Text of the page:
Thermodynamic Melting Point The transition from solid to liquid does not take place instantaneouslyit requires a finite amount of time. The melting process begins at the point where the first particles of the bulk substance turn into the liquid statethe onset point. The end of the melt is reached when the last solid particles have gone over into the liquid phasethe clear point. During the entire melting process of a pure compound, the temperature of the pure substance remains constant (thermodynamic melting point) while heat is transferred from the heating stand to the sample. The heating stand itself experiences a range of temperatures that depends on the selected heating rate.

When determining the melting point according to pharmacopoeia, the temperature of the heating stand at the end of the melt (i.e. clear point) is read.

That single temperature record depends on the temperature ramping rate. It ignores the range between the start and the end of the melt, and it is not the “true” thermodynamic melting point of the pure compound.





–  –  –

Figure 2. Graphical representation of the thermodynamic correction Figure 2 is a simple representation of the sequence of events that take place during the melting of a pure substance.

At the start of the melting (time = t0), the block and the sample are at approximately the same temperature. As soon as the melt starts the sample temperature stabilizes while the block continues heating up. As the melt progresses, the sample remains at constant temperature (thermodynamic melting point, MPtherm) while the block continues to heat up. Heat is constantly transferred from the block to the sample at a rate that is proportional to the temperature gradient between the sample and the block. The temperature of the block at the end of the melt (time = tf) is recorded as the clear point (pharmacopoeia melting point, MPpharma). The thermodynamic correction is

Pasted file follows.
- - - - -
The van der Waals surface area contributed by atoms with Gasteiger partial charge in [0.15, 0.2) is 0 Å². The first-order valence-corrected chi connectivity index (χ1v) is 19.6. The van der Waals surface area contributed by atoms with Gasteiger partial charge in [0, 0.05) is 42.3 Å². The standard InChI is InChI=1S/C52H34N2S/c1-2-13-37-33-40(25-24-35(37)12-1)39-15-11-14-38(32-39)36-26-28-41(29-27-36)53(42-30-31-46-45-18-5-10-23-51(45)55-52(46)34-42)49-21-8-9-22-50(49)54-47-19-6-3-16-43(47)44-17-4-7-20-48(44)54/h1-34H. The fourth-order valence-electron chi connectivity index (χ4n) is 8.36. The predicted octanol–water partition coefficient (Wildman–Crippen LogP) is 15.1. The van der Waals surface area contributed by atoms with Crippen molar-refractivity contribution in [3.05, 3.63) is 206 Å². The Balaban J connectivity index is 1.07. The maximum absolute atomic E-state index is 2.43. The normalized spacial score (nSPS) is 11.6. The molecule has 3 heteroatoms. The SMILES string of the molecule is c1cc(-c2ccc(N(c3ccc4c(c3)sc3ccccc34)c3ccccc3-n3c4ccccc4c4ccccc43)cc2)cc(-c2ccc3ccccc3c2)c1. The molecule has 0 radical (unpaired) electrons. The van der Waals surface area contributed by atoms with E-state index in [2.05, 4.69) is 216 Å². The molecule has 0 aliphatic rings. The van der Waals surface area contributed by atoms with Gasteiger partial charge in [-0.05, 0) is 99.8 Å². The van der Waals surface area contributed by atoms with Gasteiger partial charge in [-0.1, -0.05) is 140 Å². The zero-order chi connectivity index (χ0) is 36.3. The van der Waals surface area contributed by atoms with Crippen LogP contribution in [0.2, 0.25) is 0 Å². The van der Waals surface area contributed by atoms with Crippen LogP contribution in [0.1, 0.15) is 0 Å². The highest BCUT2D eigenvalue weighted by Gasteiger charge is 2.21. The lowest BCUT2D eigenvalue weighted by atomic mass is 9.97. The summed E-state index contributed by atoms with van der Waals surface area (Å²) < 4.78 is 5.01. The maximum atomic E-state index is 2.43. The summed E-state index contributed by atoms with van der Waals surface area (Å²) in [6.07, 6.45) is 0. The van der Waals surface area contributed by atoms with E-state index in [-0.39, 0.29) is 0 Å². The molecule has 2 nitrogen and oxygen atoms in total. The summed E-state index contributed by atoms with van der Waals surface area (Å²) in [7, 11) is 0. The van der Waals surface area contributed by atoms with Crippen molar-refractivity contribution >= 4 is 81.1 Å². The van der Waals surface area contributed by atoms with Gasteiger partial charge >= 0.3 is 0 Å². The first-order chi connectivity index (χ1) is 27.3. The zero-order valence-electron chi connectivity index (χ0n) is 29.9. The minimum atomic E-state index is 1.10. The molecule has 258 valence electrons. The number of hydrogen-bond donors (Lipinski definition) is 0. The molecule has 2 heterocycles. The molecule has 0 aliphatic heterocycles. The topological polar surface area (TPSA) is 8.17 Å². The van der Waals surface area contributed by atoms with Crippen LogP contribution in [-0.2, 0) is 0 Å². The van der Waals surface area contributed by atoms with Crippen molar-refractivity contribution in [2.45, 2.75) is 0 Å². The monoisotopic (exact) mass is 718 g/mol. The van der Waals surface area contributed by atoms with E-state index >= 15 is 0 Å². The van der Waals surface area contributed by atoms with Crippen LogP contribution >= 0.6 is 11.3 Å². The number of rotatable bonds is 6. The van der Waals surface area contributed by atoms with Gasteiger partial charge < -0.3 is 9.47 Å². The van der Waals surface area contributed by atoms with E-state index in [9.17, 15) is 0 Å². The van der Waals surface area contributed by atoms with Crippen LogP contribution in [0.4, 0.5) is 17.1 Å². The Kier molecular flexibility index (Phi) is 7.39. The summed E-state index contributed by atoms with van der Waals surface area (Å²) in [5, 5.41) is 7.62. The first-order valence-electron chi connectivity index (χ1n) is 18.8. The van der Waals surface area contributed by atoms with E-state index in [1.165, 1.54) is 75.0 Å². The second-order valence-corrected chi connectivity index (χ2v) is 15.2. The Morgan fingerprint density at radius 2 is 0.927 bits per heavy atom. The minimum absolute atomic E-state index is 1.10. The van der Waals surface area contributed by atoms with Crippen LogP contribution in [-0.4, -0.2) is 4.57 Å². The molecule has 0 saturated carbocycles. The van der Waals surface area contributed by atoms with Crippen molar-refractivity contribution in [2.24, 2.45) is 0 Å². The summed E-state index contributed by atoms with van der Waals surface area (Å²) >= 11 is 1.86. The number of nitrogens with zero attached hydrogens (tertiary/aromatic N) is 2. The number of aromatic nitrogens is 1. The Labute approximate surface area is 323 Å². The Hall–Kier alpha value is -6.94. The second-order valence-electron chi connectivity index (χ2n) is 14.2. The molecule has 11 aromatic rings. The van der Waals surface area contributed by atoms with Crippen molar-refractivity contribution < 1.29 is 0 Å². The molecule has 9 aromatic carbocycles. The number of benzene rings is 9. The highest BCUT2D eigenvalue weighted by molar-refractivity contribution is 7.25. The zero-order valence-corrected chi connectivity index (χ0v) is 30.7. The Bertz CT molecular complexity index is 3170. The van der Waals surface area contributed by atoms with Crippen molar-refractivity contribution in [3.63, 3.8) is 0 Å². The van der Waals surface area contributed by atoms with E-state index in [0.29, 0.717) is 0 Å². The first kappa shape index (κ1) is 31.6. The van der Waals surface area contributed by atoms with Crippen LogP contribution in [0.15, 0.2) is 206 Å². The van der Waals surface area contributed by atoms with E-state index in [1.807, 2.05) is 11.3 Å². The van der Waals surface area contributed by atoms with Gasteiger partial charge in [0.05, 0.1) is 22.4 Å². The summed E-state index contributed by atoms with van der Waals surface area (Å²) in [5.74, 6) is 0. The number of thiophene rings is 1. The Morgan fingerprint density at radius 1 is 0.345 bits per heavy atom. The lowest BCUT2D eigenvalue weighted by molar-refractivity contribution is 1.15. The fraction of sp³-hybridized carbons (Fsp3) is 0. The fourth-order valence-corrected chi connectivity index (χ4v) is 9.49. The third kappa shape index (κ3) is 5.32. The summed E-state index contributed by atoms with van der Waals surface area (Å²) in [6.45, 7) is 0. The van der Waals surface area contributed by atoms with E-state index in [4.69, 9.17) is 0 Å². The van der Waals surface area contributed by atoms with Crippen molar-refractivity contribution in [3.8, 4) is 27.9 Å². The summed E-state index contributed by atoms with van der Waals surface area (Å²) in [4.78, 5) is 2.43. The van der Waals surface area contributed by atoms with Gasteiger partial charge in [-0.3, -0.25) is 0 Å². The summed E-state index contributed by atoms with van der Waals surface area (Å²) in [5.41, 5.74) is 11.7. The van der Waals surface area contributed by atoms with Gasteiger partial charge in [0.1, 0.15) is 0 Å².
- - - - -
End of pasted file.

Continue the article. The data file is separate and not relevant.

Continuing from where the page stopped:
defined as:

–  –  –

and is represented as a function of the ramping rate, r.

In order to obtain the thermodynamic melting temperature of a pure substance, it is necessary to calculate and subtract the thermodynamic correction from the detected clear point. This calculates back to the temperature at the beginning of the melt so that the value obtained includes practically no dependence on the temperature ramping rate used for the determination.

Stanford Research Systems Phone: (408) 744-9040 Pharmacopeia vs. Thermodynamic MP Determinations www.thinkSRS.com Instruments with automated melting point determination facilities often pack enough data analysis infrastructure to automate the thermodynamic correction procedure: (1) the clear point is accurately identified and recorded, (2) the ramping rate is known and carefully controlled, and (3) the thermodynamic correction algorithm can be programmed and stored in memory. Knowledge of the functional dependence of the thermodynamic correction, ∆T( r ), on r is the only requirement to automate the thermodynamic correction process. A parametric derivation of that functional dependence is presented in the following section.

Thermodynamic Correction At any given time, t, during the melt, the amount of heat, dQ(t), transferred from

the heating stand to the sample during a time dt is:

–  –  –

where, T: temperature of the heating stand, [°C] t: is the time variable, [min] r = dT/dt: temperature ramping rate of the instrument [°C/min] α: heat transfer constant for the melting point apparatus [calories/(°C. min)]

Substituting dt with dT in eqn. 2, leads to:

–  –  –

Integration of the heat transferred from the block to the sample, over the entire melting process, provides the “heat of fusion” of the sample, ∆Hf [calories], which is dependent on its mass but independent of the ramping rate, r.

–  –  –

Calculation of the integral term leads to the analytical expression:

.

∆Hf = [0.5 α/r]. (MPpharma − MPtherm)2 (eqn. 5) which can be rearranged to provide an equation for the thermodynamic

correction:

∆T (r)= MPpharma − MPtherm = [2. ∆Hf / α]1/2. r1/2 = (Thermo CF). r1/2 (eqn. 6)

–  –  –

According to eqn. 6, the thermodynamic correction is directly proportional to the square root of the ramping rate, and in order to calculate the thermodynamic melting temperature, it is necessary to know the value of the Thermodynamic

Correction Factor (Thermo CF) for the melting point apparatus:

MPtherm = MPpharma (clear point) – (Thermo CF). r 1/2 (eqn. 7)